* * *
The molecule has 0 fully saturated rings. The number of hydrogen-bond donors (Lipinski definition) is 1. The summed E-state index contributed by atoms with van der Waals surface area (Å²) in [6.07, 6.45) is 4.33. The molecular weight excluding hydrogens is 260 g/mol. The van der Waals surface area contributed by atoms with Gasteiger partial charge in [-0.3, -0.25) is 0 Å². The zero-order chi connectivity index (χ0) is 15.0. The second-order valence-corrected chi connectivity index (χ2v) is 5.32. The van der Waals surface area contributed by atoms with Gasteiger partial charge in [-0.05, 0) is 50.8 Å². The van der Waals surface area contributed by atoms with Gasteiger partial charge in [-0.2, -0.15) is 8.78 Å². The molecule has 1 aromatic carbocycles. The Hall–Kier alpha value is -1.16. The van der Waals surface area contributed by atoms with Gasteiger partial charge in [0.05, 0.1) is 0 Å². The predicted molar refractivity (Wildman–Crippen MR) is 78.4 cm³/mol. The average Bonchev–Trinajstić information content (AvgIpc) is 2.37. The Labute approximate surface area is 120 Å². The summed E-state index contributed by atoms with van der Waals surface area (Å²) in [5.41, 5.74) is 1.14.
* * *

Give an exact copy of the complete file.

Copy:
The molecule has 0 fully saturated rings. The number of hydrogen-bond donors (Lipinski definition) is 1. The summed E-state index contributed by atoms with van der Waals surface area (Å²) in [6.07, 6.45) is 4.33. The molecular weight excluding hydrogens is 260 g/mol. The van der Waals surface area contributed by atoms with Gasteiger partial charge in [-0.3, -0.25) is 0 Å². The zero-order chi connectivity index (χ0) is 15.0. The second-order valence-corrected chi connectivity index (χ2v) is 5.32. The van der Waals surface area contributed by atoms with Gasteiger partial charge in [-0.05, 0) is 50.8 Å². The van der Waals surface area contributed by atoms with Gasteiger partial charge in [-0.2, -0.15) is 8.78 Å². The molecule has 1 aromatic carbocycles. The Hall–Kier alpha value is -1.16. The van der Waals surface area contributed by atoms with Gasteiger partial charge in [0.05, 0.1) is 0 Å². The predicted molar refractivity (Wildman–Crippen MR) is 78.4 cm³/mol. The average Bonchev–Trinajstić information content (AvgIpc) is 2.37. The Labute approximate surface area is 120 Å². The summed E-state index contributed by atoms with van der Waals surface area (Å²) in [5.41, 5.74) is 1.14.